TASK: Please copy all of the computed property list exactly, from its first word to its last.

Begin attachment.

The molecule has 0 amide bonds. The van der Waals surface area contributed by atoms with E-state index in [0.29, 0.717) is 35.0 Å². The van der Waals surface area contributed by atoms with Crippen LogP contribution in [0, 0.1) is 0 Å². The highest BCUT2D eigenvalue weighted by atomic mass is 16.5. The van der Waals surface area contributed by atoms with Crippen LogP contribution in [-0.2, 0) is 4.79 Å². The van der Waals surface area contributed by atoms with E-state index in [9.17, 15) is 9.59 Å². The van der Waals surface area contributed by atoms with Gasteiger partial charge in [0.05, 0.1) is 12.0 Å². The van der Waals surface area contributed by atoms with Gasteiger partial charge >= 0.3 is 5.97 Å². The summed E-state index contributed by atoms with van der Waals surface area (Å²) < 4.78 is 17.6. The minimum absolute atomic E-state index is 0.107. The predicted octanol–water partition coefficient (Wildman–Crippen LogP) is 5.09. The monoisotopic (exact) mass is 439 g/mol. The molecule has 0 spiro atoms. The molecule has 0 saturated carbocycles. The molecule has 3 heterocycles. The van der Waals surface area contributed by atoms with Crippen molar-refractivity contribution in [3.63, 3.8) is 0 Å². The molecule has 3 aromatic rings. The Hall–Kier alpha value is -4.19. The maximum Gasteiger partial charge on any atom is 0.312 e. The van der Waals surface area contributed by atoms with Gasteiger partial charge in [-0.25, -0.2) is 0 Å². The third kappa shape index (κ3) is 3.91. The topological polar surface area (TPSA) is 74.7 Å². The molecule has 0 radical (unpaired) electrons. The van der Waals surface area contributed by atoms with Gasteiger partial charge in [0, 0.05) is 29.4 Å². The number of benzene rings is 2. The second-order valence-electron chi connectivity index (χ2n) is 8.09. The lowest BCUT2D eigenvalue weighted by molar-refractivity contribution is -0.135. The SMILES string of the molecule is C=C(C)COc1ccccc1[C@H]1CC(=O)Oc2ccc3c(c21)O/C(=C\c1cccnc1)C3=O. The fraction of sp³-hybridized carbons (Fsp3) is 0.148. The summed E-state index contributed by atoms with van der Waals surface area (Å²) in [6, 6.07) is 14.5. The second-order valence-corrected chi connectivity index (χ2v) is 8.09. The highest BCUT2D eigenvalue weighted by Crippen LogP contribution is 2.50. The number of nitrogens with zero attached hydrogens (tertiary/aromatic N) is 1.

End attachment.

The molecule has 0 amide bonds. The van der Waals surface area contributed by atoms with E-state index in [0.29, 0.717) is 35.0 Å². The van der Waals surface area contributed by atoms with Crippen LogP contribution in [0, 0.1) is 0 Å². The highest BCUT2D eigenvalue weighted by atomic mass is 16.5. The van der Waals surface area contributed by atoms with Crippen LogP contribution in [-0.2, 0) is 4.79 Å². The van der Waals surface area contributed by atoms with E-state index in [9.17, 15) is 9.59 Å². The van der Waals surface area contributed by atoms with Gasteiger partial charge in [0.05, 0.1) is 12.0 Å². The van der Waals surface area contributed by atoms with Gasteiger partial charge >= 0.3 is 5.97 Å². The summed E-state index contributed by atoms with van der Waals surface area (Å²) < 4.78 is 17.6. The minimum absolute atomic E-state index is 0.107. The predicted octanol–water partition coefficient (Wildman–Crippen LogP) is 5.09. The monoisotopic (exact) mass is 439 g/mol. The molecule has 0 spiro atoms. The molecule has 0 saturated carbocycles. The molecule has 3 heterocycles. The van der Waals surface area contributed by atoms with Crippen molar-refractivity contribution in [3.63, 3.8) is 0 Å². The molecule has 3 aromatic rings. The Hall–Kier alpha value is -4.19. The maximum Gasteiger partial charge on any atom is 0.312 e. The van der Waals surface area contributed by atoms with Gasteiger partial charge in [-0.25, -0.2) is 0 Å². The third kappa shape index (κ3) is 3.91. The topological polar surface area (TPSA) is 74.7 Å². The molecule has 0 radical (unpaired) electrons. The van der Waals surface area contributed by atoms with Gasteiger partial charge in [0, 0.05) is 29.4 Å². The number of benzene rings is 2. The second-order valence-electron chi connectivity index (χ2n) is 8.09. The lowest BCUT2D eigenvalue weighted by molar-refractivity contribution is -0.135. The SMILES string of the molecule is C=C(C)COc1ccccc1[C@H]1CC(=O)Oc2ccc3c(c21)O/C(=C\c1cccnc1)C3=O. The fraction of sp³-hybridized carbons (Fsp3) is 0.148. The summed E-state index contributed by atoms with van der Waals surface area (Å²) in [6, 6.07) is 14.5. The second-order valence-corrected chi connectivity index (χ2v) is 8.09. The highest BCUT2D eigenvalue weighted by Crippen LogP contribution is 2.50. The number of nitrogens with zero attached hydrogens (tertiary/aromatic N) is 1.